Manage the Damage—Stop Feral Swine

Feral swine—also known as wild pigs, wild boars, wild hogs, and razorbacks—are descendants of escaped or released pigs first brought to the United States by Europeans as a food source. They are a dangerous and destructive invasive species, and their populations have expanded across the country. Help us manage their damage.

What's At Risk

The number of States that have eliminated feral swine since 2014.
$40.2 billion
Crop revenue protected from feral swine damage by efforts to curb population growth
Feral swine likely infected with Brucella, which can sicken animals and people

What You Need To Know:

Feral swine often look very similar to domestic hogs, but they are generally thinner with thicker hides of coarse bristly hair and longer tusks.

Look out for these signs of feral swine:

  • Extensive rooting or digging that often occurs as feral swine search for food
  • Muddy wallows in wet areas during warmer months
  • Tree rubbing, which often occurs after wallowing
  • Tunnels and trails leading through thick vegetation
  • Hoof tracks in the mud near springs, ponds, and streams
  • Scat, which resembles dog feces, that may contain partially digested remnants of acorns, grains, and the hair, scales, or feathers of animals the feral swine have eaten

Learn How To Identify Feral Swine

Feral swine cause major damage to a wide range of resource types. Ongoing research indicates that costs from feral swine damage and control are an estimated $2.5 billion each year in the U.S. agricultural sector alone.

Resources damaged by feral swine:

  • Agriculture like crops and livestock
  • Property like golf courses and public parks
  • Historic sites and even archeological artifacts
  • Wetlands and waterways
  • Delicate ecosystems and native wildlife habitat
  • Human health and safety through vehicle collisions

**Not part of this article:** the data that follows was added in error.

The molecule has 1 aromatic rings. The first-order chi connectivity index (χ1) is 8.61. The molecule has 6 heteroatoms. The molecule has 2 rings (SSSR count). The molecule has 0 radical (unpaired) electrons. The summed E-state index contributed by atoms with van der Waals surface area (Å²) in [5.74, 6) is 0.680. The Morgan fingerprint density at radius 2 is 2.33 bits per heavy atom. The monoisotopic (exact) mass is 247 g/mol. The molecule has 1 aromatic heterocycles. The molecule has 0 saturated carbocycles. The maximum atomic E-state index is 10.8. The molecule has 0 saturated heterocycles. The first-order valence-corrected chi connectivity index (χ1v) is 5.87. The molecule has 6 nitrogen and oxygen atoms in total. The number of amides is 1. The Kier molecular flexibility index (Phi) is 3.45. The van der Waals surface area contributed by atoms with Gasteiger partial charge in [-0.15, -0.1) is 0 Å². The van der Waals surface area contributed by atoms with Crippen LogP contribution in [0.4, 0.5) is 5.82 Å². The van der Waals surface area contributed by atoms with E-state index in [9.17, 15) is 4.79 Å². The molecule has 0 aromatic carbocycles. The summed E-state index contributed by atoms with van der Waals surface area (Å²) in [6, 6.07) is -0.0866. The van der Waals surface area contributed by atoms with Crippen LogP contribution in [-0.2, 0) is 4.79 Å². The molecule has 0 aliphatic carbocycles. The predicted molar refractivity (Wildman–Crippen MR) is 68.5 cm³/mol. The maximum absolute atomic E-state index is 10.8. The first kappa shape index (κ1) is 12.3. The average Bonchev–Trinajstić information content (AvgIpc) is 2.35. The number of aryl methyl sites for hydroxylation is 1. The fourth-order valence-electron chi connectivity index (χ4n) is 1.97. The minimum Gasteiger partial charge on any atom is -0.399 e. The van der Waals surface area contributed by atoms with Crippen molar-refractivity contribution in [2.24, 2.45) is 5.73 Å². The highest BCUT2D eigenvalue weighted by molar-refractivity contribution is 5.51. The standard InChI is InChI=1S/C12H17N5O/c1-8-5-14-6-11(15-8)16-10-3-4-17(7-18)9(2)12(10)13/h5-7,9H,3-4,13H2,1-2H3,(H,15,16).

Wildlife biologists and field specialists from APHIS Wildlife Services work to reduce feral swine damage. They provide technical assistance to landowners and land managers, as well as conduct targeted management activities, upon request, to eliminate or alleviate the damage feral swine cause.

The most successful feral swine damage management programs are comprehensive and use a variety of tactics in an integrated approach. When selecting a management method(s), wildlife biologists and field specialists consider the landscape and environmental conditions, feral swine behavior and density, as well as local regulations.

Common techniques for feral swine damage management include:

  • whole sounder trapping
  • fencing and fladry
  • vaccination of livestock
  • ground removal operations
  • aerial removal operations

Nonlethal management techniques can be effective for limiting disease transmission, crop damage, and livestock loss. However, lethal techniques may be more effective in limiting population growth and achieving long-term suppression of feral swine damage.

Learn more about feral swine damage management and control techniques.

Who Can I Contact?

Wildlife Damage Assistance

APHIS Wildlife Services leads our Nation's efforts to manage conflicts between people and wildlife so they can coexist. We have professionals available throughout the country to help address wildlife-related problems, such as livestock predation, crop losses, property damage, and more.